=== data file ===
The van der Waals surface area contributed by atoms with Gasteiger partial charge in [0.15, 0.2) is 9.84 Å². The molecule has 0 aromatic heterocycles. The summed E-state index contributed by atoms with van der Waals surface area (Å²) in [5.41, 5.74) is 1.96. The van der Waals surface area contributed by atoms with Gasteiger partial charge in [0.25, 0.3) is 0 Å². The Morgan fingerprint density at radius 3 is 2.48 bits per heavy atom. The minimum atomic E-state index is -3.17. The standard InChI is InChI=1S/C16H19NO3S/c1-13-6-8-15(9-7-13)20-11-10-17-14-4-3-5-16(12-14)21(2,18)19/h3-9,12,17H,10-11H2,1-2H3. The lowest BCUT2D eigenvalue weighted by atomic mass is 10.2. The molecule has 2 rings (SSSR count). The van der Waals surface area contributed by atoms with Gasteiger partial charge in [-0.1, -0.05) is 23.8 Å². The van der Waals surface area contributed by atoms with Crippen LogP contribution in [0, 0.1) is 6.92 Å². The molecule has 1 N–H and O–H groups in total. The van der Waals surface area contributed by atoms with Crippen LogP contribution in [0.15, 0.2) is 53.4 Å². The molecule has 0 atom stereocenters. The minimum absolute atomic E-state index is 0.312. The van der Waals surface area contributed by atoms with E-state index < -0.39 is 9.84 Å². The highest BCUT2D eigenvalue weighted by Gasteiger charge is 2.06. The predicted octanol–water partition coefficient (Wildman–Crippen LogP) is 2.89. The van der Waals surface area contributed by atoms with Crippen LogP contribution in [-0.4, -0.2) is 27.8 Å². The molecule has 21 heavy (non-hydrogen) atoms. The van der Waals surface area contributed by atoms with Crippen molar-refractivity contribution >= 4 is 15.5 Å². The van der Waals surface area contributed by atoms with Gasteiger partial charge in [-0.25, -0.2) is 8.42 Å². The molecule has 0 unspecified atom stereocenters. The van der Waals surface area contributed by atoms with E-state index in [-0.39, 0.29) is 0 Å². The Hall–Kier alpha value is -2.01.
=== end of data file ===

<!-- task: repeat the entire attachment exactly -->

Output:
The van der Waals surface area contributed by atoms with Gasteiger partial charge in [0.15, 0.2) is 9.84 Å². The molecule has 0 aromatic heterocycles. The summed E-state index contributed by atoms with van der Waals surface area (Å²) in [5.41, 5.74) is 1.96. The van der Waals surface area contributed by atoms with Gasteiger partial charge in [0.25, 0.3) is 0 Å². The Morgan fingerprint density at radius 3 is 2.48 bits per heavy atom. The minimum atomic E-state index is -3.17. The standard InChI is InChI=1S/C16H19NO3S/c1-13-6-8-15(9-7-13)20-11-10-17-14-4-3-5-16(12-14)21(2,18)19/h3-9,12,17H,10-11H2,1-2H3. The lowest BCUT2D eigenvalue weighted by atomic mass is 10.2. The molecule has 2 rings (SSSR count). The van der Waals surface area contributed by atoms with Gasteiger partial charge in [-0.1, -0.05) is 23.8 Å². The van der Waals surface area contributed by atoms with Crippen LogP contribution in [0, 0.1) is 6.92 Å². The molecule has 1 N–H and O–H groups in total. The van der Waals surface area contributed by atoms with Crippen LogP contribution in [0.15, 0.2) is 53.4 Å². The molecule has 0 atom stereocenters. The minimum absolute atomic E-state index is 0.312. The van der Waals surface area contributed by atoms with E-state index < -0.39 is 9.84 Å². The highest BCUT2D eigenvalue weighted by Gasteiger charge is 2.06. The predicted octanol–water partition coefficient (Wildman–Crippen LogP) is 2.89. The van der Waals surface area contributed by atoms with Crippen LogP contribution in [-0.4, -0.2) is 27.8 Å². The molecule has 21 heavy (non-hydrogen) atoms. The van der Waals surface area contributed by atoms with Crippen molar-refractivity contribution >= 4 is 15.5 Å². The van der Waals surface area contributed by atoms with Gasteiger partial charge in [-0.25, -0.2) is 8.42 Å². The molecule has 0 unspecified atom stereocenters. The van der Waals surface area contributed by atoms with E-state index in [-0.39, 0.29) is 0 Å². The Hall–Kier alpha value is -2.01.